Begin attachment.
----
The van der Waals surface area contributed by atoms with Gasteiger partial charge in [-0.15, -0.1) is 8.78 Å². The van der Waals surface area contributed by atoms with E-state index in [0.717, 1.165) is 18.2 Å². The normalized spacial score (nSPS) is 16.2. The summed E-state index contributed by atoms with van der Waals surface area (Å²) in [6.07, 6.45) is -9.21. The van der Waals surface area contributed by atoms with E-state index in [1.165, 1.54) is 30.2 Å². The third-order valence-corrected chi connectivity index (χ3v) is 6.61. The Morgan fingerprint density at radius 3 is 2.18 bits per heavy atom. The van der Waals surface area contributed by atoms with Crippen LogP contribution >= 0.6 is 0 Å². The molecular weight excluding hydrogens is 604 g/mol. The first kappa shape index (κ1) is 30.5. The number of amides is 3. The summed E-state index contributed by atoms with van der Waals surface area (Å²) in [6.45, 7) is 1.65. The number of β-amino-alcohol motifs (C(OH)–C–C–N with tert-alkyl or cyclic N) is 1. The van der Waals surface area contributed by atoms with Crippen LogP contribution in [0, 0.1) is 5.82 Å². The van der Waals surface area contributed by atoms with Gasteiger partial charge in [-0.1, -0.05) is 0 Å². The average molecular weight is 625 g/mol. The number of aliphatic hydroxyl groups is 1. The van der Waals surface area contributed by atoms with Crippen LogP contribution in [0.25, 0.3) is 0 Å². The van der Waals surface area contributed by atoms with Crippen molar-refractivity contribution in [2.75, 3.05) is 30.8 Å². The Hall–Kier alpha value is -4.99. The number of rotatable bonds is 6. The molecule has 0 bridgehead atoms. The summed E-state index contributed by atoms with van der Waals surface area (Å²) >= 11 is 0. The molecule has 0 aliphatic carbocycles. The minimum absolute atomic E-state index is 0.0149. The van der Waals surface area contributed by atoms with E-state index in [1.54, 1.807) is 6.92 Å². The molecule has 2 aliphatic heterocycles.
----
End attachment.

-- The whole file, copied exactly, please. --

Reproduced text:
The van der Waals surface area contributed by atoms with Gasteiger partial charge in [-0.15, -0.1) is 8.78 Å². The van der Waals surface area contributed by atoms with E-state index in [0.717, 1.165) is 18.2 Å². The normalized spacial score (nSPS) is 16.2. The summed E-state index contributed by atoms with van der Waals surface area (Å²) in [6.07, 6.45) is -9.21. The van der Waals surface area contributed by atoms with E-state index in [1.165, 1.54) is 30.2 Å². The third-order valence-corrected chi connectivity index (χ3v) is 6.61. The Morgan fingerprint density at radius 3 is 2.18 bits per heavy atom. The van der Waals surface area contributed by atoms with Crippen LogP contribution >= 0.6 is 0 Å². The molecular weight excluding hydrogens is 604 g/mol. The first kappa shape index (κ1) is 30.5. The number of amides is 3. The summed E-state index contributed by atoms with van der Waals surface area (Å²) in [6.45, 7) is 1.65. The number of β-amino-alcohol motifs (C(OH)–C–C–N with tert-alkyl or cyclic N) is 1. The van der Waals surface area contributed by atoms with Crippen LogP contribution in [0, 0.1) is 5.82 Å². The van der Waals surface area contributed by atoms with Gasteiger partial charge in [-0.1, -0.05) is 0 Å². The average molecular weight is 625 g/mol. The number of aliphatic hydroxyl groups is 1. The van der Waals surface area contributed by atoms with Crippen LogP contribution in [0.25, 0.3) is 0 Å². The van der Waals surface area contributed by atoms with Crippen molar-refractivity contribution in [2.75, 3.05) is 30.8 Å². The Hall–Kier alpha value is -4.99. The number of rotatable bonds is 6. The molecule has 0 bridgehead atoms. The summed E-state index contributed by atoms with van der Waals surface area (Å²) >= 11 is 0. The molecule has 0 aliphatic carbocycles. The minimum absolute atomic E-state index is 0.0149. The van der Waals surface area contributed by atoms with E-state index in [1.54, 1.807) is 6.92 Å². The molecule has 2 aliphatic heterocycles.